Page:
Sunday, July 31, 2011

Why Did God Create? What Kind of World is This One? McCall, Piper, and Christianity's Options part 2

     Last time I wrote very generally about the main theme of (at least) the first two articles by McCall and Piper. But one thing that seems to me to sort of bother McCall is that Piper argues that this world is the best possible world that God could have created. This world, with all its evil (moral and natural), is the best possible world according to Piper (or at least McCall’s interpretation of Piper). Now, that seems odd. Couldn’t there have been a better world than this one? Piper’s answer is, no! Why? Because this world gives God maximal glory, and that because God’s mercy and wrath according to election are clearly and fully revealed, His mercy is revealed on the vessels of mercy and His wrath is revealed on the vessels of wrath. Now in order for this to be the best possible world it must also be said that it is not possible that God’s mercy and wrath be revealed, or displayed, in any way that is clearer or better than the way they are displayed and are being displayed in this world. Now to get the full effect of this, please do the following: please go out to the worst neighborhood you can, or go to some ICU at your local hospital, and tell everyone that you come across that it is not even possible that there be a better world than this one. The highest percentage of the responses, verbal and non-verbal, should tell you how that sounds to many, many people. If one goes to the poorest country on earth, and tells the citizens of that country that it is not even possible that there be a better world, even an illiterate person living in that country will tell you that he or she can think of some way that this world could be better, thus disproving forever the notion that this is a world in which it is not even possible to be better, right? Wrong! Notice that the criterion determining which world is good or bad is not, on Piper’s (or at least McCall’s understanding of Piper’s) view, to have anything to do, ultimately, on the happiness of misery of creatures. The criterion instead is about whether or not God is maximally glorified in and by His creation, and not whether His creation is happy or miserable.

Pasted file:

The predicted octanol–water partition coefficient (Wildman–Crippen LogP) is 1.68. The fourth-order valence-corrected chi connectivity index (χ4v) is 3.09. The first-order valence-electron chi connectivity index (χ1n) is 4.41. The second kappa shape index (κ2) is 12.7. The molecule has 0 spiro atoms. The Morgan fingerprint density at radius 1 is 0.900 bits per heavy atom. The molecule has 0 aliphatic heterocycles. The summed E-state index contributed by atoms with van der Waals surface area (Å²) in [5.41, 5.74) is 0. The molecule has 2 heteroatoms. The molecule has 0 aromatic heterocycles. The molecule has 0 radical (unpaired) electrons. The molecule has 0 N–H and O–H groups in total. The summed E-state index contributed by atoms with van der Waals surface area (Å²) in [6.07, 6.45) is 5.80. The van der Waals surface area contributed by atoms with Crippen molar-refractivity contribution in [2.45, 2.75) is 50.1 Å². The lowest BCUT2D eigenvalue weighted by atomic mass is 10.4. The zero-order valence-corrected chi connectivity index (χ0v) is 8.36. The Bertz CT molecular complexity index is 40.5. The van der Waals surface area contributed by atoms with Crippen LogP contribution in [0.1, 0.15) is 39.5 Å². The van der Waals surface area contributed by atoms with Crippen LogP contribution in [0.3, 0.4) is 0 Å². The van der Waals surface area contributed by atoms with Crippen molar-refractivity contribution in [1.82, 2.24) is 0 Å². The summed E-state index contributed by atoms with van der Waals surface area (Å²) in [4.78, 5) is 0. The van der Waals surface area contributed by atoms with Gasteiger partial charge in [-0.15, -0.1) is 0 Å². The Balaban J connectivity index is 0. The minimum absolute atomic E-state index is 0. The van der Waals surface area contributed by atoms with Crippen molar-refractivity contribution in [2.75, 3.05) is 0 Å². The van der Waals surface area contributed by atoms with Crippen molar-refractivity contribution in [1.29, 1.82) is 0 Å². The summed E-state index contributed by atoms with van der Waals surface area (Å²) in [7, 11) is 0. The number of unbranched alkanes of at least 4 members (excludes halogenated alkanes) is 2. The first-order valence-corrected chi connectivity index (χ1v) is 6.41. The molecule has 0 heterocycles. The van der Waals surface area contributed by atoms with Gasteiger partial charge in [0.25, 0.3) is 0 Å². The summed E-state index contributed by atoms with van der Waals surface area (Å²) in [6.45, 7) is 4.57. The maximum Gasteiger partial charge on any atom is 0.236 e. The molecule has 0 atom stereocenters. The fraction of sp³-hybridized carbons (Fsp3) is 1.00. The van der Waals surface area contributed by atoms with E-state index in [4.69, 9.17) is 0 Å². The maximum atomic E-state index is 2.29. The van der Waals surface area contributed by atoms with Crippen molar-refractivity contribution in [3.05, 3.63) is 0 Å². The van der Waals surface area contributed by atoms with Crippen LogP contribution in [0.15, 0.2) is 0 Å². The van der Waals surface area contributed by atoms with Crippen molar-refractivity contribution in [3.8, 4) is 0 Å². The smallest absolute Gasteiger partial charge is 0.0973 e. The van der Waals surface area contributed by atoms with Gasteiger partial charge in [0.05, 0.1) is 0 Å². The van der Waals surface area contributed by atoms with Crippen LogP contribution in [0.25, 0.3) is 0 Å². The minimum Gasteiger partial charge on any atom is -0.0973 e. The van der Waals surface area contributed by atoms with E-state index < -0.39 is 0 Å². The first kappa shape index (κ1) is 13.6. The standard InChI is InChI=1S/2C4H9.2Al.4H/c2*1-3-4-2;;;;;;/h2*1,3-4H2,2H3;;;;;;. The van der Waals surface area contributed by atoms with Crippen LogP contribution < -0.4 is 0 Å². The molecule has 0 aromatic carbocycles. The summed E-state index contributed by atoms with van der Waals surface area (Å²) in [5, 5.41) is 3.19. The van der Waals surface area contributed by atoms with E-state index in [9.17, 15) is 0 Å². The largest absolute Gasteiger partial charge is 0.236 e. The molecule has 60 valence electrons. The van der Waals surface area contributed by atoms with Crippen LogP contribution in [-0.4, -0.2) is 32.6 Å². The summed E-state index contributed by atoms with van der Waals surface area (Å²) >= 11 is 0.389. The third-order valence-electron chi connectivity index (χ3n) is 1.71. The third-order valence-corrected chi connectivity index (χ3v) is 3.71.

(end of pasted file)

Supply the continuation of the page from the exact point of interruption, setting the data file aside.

Now, one might ask, what on earth is the term “ultimately” doing in the previous paragraph? Either God does or doesn’t take creaturely happiness or misery as part of the criteria of what makes a good or bad world, right? There is no middle option. Is this just another of Sam’s ways of not sounding too extreme? No, this time at least, it is not. The term “ultimately” here is to notice that Piper believes that the Bible does indicate that God is sensitive toward creaturely well being. God is genuinely sad at the pain of the creature, He is genuinely sad when sinners reject Him, and He genuinely hates that which is evil and loves that which is good. How is this so, since, this world is the best possible one and He chose to create it, and this world is the best possible in fact because God is maximally glorified? Piper makes a distinction between a thing in itself and a thing in relation (as we all, so it seems to me at the moment, should). God in fact hates the evil in itself, He pities, genuinely and consistently, the suffering and evil that befalls His creation and specifically His conscious creatures. He has real remorse and sorrow over people going to hell. But He ordains these things happen, and brings it about (by whatever means, like I said earlier, I don’t follow Piper so I can’t say exactly how his determinism works) that in relation to sin and evil He can most glorify Himself in His creation, and thereby, constitute that this is in fact the best of all possible worlds, and also, that the best of all possible worlds must have the amount of suffering and evil that it does have. So in the narrow lens of God’s love and nature, he genuinely pities the evil and suffering of creatures, and that many will go into hell (ordained). But He does not decree or determine which world is good or best or great on that account, for even though He recognizes that these things are bad in themselves, He still sees them in relation to the bigger picture. And the big picture indicates that these things are the means by which He in creation and by creation will be most glorified. And because He being most glorified is what makes a world one in which it is not possible that there be a better, the sin in this relation is a good thing though in itself it is awful.
Now, I can see my Arminian friends being repulsed by this. Now before you allow yourself to get red under the collar, and your eyes start bulging out of your head, and you write a very bold and powerful refutation of my post and blog, let me say that I am not endorsing all or everything or anything in Piper’s position. I am merely laying it out to the best of my recollection what Piper is saying. Unfortunately this blog post is already too long, and so I will have to continue with these thoughts in my next post.

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